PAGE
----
It reopened in 1878, as the Principal Depot of the General Recruiting Service. All the soldiers who enlisted for the Indian Wars from east of the Mississippi passed through. From the 1880’s a permanent post was built, deliberately in brick rather than in wood, under the supervision of QM Capt. George Hamilton Cook. He was the Christopher Wren of Davids’ Island; his construction remained the architectural core of the post until its final closure.
The island became a Fort in 1896, named for Gen. Henry Warner Slocum. From 1890 it was included in the national program of massive coast artillery fortification. The big guns soon became obsolete, and were deactivated in 1907. Ft. Slocum continued to recruit. In Dec. 1917, the little island post was overwhelmed by last-minute enlistees hoping to stay ahead of the draft. New Rochelle pitched in to house the overflow.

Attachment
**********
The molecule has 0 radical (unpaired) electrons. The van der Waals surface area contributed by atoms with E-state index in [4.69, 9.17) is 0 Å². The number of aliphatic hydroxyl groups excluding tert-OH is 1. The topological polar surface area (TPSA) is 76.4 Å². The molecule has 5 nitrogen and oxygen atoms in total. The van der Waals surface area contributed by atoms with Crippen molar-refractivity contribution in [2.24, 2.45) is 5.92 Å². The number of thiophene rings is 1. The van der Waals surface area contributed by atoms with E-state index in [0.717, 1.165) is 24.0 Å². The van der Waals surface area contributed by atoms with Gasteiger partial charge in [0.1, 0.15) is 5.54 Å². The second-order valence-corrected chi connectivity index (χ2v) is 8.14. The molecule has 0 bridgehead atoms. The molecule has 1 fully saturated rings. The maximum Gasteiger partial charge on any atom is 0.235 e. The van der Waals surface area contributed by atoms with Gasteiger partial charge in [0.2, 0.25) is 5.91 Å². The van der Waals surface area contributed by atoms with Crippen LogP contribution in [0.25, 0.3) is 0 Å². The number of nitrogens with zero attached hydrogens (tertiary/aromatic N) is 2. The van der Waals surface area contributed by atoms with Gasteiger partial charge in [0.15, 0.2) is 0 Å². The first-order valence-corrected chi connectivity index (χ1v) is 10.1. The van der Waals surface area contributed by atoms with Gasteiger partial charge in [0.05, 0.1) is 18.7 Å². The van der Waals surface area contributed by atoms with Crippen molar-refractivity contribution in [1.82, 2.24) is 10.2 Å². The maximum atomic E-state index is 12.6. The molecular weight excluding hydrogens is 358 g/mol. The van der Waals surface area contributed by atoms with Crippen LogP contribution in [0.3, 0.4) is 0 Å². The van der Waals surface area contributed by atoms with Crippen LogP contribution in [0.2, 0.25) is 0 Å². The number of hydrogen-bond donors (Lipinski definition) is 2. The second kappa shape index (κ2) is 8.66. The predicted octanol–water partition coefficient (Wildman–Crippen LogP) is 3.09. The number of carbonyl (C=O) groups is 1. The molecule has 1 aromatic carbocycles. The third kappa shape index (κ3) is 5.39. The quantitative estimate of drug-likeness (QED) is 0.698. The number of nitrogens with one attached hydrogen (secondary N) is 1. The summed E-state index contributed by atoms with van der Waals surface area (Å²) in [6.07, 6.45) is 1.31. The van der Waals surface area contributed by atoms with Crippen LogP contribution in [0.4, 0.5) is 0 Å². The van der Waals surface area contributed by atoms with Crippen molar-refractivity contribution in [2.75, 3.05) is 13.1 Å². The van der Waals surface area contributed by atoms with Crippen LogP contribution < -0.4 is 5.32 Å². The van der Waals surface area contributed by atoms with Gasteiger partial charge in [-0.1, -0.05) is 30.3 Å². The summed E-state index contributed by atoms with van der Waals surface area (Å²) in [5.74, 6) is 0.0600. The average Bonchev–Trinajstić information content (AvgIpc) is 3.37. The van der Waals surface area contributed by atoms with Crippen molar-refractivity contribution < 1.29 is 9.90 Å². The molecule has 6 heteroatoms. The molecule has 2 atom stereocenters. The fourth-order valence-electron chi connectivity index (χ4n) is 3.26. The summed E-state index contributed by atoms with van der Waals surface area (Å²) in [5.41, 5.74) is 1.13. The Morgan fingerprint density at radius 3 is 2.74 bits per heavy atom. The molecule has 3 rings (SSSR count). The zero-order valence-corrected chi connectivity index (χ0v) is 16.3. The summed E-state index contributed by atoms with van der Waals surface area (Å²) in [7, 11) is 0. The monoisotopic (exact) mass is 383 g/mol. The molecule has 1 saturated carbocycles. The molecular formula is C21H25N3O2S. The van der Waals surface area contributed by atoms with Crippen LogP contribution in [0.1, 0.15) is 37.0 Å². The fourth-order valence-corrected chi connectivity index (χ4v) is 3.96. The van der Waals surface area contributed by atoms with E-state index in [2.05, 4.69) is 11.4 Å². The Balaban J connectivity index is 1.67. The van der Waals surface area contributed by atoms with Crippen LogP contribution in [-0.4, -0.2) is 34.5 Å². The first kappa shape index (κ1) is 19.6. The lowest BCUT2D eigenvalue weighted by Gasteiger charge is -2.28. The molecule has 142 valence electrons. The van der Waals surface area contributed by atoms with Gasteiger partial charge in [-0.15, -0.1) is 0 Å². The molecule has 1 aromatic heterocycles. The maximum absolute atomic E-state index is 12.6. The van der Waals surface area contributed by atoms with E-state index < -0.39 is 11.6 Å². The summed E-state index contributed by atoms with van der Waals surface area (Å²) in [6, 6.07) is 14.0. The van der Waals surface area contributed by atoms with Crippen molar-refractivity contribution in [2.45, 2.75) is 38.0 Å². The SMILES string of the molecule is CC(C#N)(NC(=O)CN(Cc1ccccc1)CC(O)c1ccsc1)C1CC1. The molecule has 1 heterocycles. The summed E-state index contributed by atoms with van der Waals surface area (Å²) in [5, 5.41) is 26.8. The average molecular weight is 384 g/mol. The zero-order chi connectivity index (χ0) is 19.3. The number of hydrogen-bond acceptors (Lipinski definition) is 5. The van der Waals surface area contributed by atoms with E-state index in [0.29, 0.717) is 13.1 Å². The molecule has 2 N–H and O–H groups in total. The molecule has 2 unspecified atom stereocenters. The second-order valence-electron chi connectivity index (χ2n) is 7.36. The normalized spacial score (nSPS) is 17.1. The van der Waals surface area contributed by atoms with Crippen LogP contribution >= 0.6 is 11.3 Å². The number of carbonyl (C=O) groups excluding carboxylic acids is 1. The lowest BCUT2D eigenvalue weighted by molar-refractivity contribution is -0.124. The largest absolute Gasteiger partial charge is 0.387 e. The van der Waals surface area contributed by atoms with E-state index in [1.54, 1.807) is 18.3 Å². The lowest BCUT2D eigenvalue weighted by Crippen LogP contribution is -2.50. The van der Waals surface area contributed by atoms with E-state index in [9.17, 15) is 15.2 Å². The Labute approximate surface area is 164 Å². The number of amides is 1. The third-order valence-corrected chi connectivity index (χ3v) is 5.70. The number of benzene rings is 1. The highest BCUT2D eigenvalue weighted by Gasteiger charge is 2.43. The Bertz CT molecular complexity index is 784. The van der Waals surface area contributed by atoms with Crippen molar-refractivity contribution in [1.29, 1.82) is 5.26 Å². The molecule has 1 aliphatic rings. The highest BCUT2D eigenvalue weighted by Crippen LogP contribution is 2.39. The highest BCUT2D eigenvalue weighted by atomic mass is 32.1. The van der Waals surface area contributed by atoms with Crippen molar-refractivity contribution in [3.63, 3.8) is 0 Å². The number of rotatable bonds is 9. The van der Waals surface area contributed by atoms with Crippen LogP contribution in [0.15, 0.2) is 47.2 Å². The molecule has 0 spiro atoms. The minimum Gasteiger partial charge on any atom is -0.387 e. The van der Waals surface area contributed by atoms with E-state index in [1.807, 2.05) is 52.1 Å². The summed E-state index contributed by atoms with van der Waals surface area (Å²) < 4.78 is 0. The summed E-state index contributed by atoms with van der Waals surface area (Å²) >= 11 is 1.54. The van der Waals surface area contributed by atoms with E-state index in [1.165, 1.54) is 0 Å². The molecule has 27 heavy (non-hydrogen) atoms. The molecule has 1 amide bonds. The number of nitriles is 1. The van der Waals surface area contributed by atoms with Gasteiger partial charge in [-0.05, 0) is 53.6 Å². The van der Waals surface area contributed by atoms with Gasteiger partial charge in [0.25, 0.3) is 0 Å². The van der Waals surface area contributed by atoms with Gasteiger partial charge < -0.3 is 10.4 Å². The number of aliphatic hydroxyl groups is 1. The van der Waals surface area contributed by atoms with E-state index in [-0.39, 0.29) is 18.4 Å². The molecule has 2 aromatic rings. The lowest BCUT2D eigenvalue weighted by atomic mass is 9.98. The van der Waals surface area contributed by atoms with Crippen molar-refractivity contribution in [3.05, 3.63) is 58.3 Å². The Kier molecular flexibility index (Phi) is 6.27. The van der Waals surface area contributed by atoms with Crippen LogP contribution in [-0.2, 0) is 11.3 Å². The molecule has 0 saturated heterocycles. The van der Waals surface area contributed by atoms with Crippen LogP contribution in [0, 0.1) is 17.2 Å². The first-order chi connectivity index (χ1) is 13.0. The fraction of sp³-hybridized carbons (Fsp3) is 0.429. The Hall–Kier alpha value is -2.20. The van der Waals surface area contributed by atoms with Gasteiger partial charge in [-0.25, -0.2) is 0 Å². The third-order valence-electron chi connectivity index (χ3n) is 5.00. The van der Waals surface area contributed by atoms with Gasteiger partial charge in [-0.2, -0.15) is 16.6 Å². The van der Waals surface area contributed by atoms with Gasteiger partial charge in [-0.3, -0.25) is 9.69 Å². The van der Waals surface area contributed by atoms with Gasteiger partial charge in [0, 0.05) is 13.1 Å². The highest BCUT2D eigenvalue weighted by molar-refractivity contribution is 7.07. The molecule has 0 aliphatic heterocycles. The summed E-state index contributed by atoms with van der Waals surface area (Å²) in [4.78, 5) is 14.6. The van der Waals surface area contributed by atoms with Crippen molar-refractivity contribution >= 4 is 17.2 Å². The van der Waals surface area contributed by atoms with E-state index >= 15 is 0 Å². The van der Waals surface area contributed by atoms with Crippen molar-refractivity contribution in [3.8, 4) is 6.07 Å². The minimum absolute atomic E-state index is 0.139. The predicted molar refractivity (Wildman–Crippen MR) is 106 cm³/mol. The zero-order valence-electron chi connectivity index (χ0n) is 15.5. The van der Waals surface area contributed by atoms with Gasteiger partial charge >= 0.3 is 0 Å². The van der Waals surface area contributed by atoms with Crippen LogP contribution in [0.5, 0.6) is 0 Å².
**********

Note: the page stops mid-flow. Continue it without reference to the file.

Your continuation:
After the Great War, Ft. Slocum was almost closed once again in 1922; it survived by a combination of recruiting activity and the New Deal. The Civilian Conservation Corps (“Roosevelt’s Forest Army”) and the Works Progress Administration were accommodated there. So was every soldier sent overseas to the foreign territories acquired in the wake of the Spanish-American war. Look at any photo of Hawaii being bombed in 1941, or of Corregidor or Bataan: every one of those men passed first through Ft Slocum, NY.
By WWII the Army had learned from Slocum’s experience in WWI. It was no longer overwhelmed by recruiting responsibilities. More spacious mainland recruit camps (such as Kilmer and Shanks) were cloned from Slocum, while the island itself became a specialized cog in the massive New York Port of Embarkation: both a processing center for troops being sent to the European Theatre, and the training center for NYPOE itself. Typical of WWII, Slocum saw the future, and it worked: from 1943 its WAC detachment integrated women into the Army (from which women never subsequently have reported absent); in 1944 a Black soldier, Pvt. Duckworth, devised the Jody Call (an enduring piece of military culture, “I don’t know, but I’ve been told…”). The post fielded a very gifted musical ensemble, the 378th Army Service Forces Band.